And if we're not away, then Bank Holiday Monday should be a day of celebration. I don't remember the reason why we have the holiday; it's close enough to Mum's Birthday that perhaps the whole nation celebrates it. I'm sure she deserves a national holiday, even if possibly that's not really the reason.
Six years ago, I was gathering small girls (can they really have been just five and two? Ever?), and getting ourselves ready to grab the bigger girl and head out somewhere as a family, when the phone rang.
A phone call which changed this world forever, which divided my life into before and after.
An accident, bath water too hot, Goldie in A and E and could I come up please?
Did you know, if your child isn't legally your own, if you're not legally next of kin, they won't let you into resus? Instead, you get to pace around outside whilst no one tells you what's happening, and you look at the pile of drunks and people with cut lips and bad coughs, and you want to scream at them all to Go Home and stop Wasting Time because some people have had Real Accidents? Yep, turns out waiting for news, I'm not a very nice or patient person.
Did you know, when someone is badly scalded, they wrap them in bubble wrap to stop the skin falling off? And when someone has been very badly scalded, they can't chill the burn but instead have to keep warming the person so they don't go into shock, even if that means continuing to cook the scald? And did you know, if there are no beds locally, and you have to transfer to a hospital two hours away, the nurse who goes on transport won't be allowed to give morphine en route? So you'll have to go easy on the doses when you're waiting to be transferred, so they can top you up nicely before you leave. Too bad if you get stuck in traffic on the way though.
It was morning when the phone call came; around half past eight. It was well into the wee small hours when I got back home, and I will be forever thankful to the friends who took over responsibility for the smalls so I could concentrate on the bigger girl. But I wonder where the day went? I remember the waiting room, I remember the resus room. And the ambulance, and the giant scales at the entrance to the hospital which weighed Goldie, bed and all, and the new room, and the surgeons and anaesthetist and the generally good prognosis. But I don't remember the day.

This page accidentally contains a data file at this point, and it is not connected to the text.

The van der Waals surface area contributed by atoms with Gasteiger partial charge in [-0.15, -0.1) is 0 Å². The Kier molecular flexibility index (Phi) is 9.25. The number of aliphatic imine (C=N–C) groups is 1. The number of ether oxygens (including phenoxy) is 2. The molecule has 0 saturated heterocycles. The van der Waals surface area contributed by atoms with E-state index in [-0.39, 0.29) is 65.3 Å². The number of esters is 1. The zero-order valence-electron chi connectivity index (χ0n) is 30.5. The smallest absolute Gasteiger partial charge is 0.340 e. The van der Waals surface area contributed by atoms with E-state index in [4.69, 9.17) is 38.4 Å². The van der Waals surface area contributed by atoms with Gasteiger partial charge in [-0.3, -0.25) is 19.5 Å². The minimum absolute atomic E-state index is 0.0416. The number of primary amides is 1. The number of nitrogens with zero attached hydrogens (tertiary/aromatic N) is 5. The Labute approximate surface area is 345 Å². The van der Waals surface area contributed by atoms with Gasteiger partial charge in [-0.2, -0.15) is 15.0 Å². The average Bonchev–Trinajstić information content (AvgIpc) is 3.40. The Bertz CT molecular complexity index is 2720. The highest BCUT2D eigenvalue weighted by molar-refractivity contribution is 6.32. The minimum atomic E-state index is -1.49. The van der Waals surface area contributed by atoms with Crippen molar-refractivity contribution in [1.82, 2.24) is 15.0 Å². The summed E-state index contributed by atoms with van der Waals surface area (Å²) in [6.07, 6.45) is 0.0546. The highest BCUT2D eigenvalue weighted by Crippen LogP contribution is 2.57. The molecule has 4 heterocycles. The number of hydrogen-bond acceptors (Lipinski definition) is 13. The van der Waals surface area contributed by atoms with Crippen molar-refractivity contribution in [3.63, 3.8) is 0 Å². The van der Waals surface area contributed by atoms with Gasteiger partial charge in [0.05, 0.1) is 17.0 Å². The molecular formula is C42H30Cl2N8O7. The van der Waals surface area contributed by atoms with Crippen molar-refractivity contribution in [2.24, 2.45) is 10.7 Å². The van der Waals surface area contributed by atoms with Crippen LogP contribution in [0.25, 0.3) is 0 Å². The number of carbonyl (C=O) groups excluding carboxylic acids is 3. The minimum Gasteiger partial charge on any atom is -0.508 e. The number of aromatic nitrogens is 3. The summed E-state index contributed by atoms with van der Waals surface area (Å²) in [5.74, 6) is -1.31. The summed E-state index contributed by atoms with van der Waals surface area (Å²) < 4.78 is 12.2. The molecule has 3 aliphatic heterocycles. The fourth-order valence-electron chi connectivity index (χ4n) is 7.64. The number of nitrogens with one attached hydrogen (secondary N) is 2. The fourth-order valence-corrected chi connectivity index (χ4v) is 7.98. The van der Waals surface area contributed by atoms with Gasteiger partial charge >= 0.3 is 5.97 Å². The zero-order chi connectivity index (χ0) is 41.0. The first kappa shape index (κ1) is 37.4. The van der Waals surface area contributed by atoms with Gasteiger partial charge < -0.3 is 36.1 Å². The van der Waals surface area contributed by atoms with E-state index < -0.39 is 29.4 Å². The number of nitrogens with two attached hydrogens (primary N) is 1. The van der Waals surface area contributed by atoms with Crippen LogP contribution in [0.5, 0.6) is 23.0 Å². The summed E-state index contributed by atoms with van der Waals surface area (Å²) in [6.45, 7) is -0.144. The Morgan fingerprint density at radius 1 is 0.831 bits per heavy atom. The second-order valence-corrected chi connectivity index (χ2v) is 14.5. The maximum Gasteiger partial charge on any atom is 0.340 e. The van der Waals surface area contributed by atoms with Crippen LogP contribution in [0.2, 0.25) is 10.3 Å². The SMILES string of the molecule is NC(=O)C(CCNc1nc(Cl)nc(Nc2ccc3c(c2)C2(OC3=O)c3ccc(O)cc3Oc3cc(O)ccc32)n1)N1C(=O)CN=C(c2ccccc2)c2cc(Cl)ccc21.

And yet, this not remembering, this is what I remember this week. The dates don't matter; this was the day, these were the events.
We were supposed to have been going on holiday on the Tuesday, narrow boating with friends. They went; we stayed, and the surgeons muttered and started looking more serious, whilst the hospital rules banning under sixteens kept us apart more than the distances involved.
Six years; more than half Mog's life, and 3/4s of tLP's. How can this be?
Did you know Goldie was not the first young disabled adult to have difficulty with a too-hot bath? "Never again" they said, after my ex-key-pupil received second degree burns in her new care home. "Never Again" would appear to have a shelf life of around five years.
Both girls, sorry, young women, were seriously physically disabled. Both were incapable of getting into a bath themselves. In both cases, a pair of carers both failed to notice the heat of the water as they pressed the hoist control buttons and steadied the slings to slowly lower the individual.
They deserved better. L survived, Goldie did not. Neither deserved the pain and suffering.
I've said before I don't blame the carers, and, well, six years on, mostly I still don't. But when the thermostat had failed, and the failsafe had failed, and all the other steps had been taken to remove risk from the Not-A-Care-Home environment, those carers were the last people who had any kind of ability to prevent the accident and skip the suffering.
People, buy your carers bath thermometers, and insist on them being used.
Last week I watched a small girl fold herself in two and post her feet up towards her ears to prevent her body coming into contact with water which was too hot. It wasn't dangerously hot; just too hot for that small girl's comfort. A bowl of cold water into the bucket and all was well again. I know the carer who filled that bucket, and I know she would never ever do anything to hurt that child - I know how mutual the love is between them. But we do have the ability to heat water very hot, and we don't all have the ability to assess just how hot that water will feel to someone with thinner, more vulnerable skin. Buy that thermometer. Use it. And in the interim, use your elbow, not your hand. And, if you work in a residential environment where you might be taking care of an awful lot of vulnerable children or adults, don't use the line "We're not a care home" when I query your lack of thermometers. Remember my history, humour me, and use the thermometers.
Dipping a thermometer into Goldie's bath water would have saved her life. It would have saved her a week of agony, and saved those of us who knew her and loved her six years of grief. It would have taken less than a minute, and cost less than a fiver.